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Shake for Android Is Here: Time to Burn My J.D.?

By William Peacock, Esq. on October 03, 2014 9:46 AM

Last year, when Shake debuted, I quipped that we (lawyers) just got replaced by a contract-drafting app. Fortunately, our execution was stayed for a bit -- it took over a year for the app to make the leap from iOS (iPhone and iPad) to the wider world of desktops and Android devices.

Alas, the day of reckoning is at hand: The Android app dropped yesterday. Is it time to burn my bar card and Juris Doctorate? No, not in the least, and not just because there will always be criminals to defend and apps really don't do that (yet).

Shake is a good first step, an app with potential that could come in handy (right now) for a few folks, but it's nowhere near catching up to the dozens of online DIY legal form providers -- yet.

Testing the Android App

Installation? Easy, plus the file size is only a couple of megabytes. The program crashed on my first launch, but hasn't done so since. My first impression was a bit of surprise -- there's not a whole lot of variety to the 13 included template documents at this point.

When you pull up a template, you are greeted with a friendly "fill in the blanks" approach to legal document drafting. It's easy, handy, and signing the document to make it extra official is done easily on a touchscreen.

Where the app comes up short is where every other productivity app for a phone does too: Who wants to type long documents on a cell phone screen? This isn't a big deal at all if you're sticking to a template, but with only a few templates included, you may be tempted to draft a whole new contract in the app -- an undertaking you'll quickly regret.

Minor issues I noticed in my 30-second attempt to draft something: no spell check (though Android keyboards should handle most of that) and when I changed the title of my document, then went to sign, it still had the original title -- a minor bug that isn't surprising in a first-day release.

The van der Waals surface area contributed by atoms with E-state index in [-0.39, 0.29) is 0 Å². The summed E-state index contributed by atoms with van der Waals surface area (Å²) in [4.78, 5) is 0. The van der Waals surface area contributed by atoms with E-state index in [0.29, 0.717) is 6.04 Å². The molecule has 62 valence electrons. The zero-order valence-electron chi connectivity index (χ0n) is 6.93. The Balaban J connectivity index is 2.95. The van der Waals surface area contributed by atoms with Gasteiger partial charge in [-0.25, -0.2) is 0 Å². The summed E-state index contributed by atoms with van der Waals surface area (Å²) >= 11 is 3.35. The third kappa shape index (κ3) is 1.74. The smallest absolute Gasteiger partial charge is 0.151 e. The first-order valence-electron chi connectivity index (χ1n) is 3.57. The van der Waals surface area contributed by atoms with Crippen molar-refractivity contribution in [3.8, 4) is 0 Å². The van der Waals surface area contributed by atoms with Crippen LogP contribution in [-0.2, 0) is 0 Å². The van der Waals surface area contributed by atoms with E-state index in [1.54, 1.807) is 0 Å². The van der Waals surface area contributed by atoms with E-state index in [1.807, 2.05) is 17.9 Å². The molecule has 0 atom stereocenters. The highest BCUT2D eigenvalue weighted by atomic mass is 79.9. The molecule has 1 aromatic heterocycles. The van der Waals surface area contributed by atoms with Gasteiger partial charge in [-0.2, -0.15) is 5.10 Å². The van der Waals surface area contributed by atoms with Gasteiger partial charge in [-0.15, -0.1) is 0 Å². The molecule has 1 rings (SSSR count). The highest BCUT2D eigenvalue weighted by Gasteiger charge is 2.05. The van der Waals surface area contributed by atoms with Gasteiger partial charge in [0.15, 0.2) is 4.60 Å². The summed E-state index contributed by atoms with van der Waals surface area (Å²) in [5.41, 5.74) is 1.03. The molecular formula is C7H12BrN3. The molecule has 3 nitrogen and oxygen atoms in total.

A Whole Lot of Promise

It may sound like I'm unimpressed, but that couldn't be further from the truth: This is a hell of a concept. It's just the first edition of concept and it needs some work.

Obviously, more templates would help. You could probably find quite a few recent law grads who are desperate for work who would gladly draft templates that could be included with the app.

As for drafting from scratch, my big suggestion would be to have a sort of cut-and-paste feature for common contract provisions: governing law, time and place for performance, whatever. Each, of course, would need plain-English explanations in order to be useful to consumers. But you need something more than a blank white screen -- even pre-made chunks of legalese beats leaving them to make it up on their own.

To sum it all up: This free app is going to be a godsend for low-stakes minor contracts (a freelance web design gig, a one-night AirBnB rental) when hiring a lawyer isn't cost-effective. But the (so far) limited feature set means my J.D. is safe ... for now.

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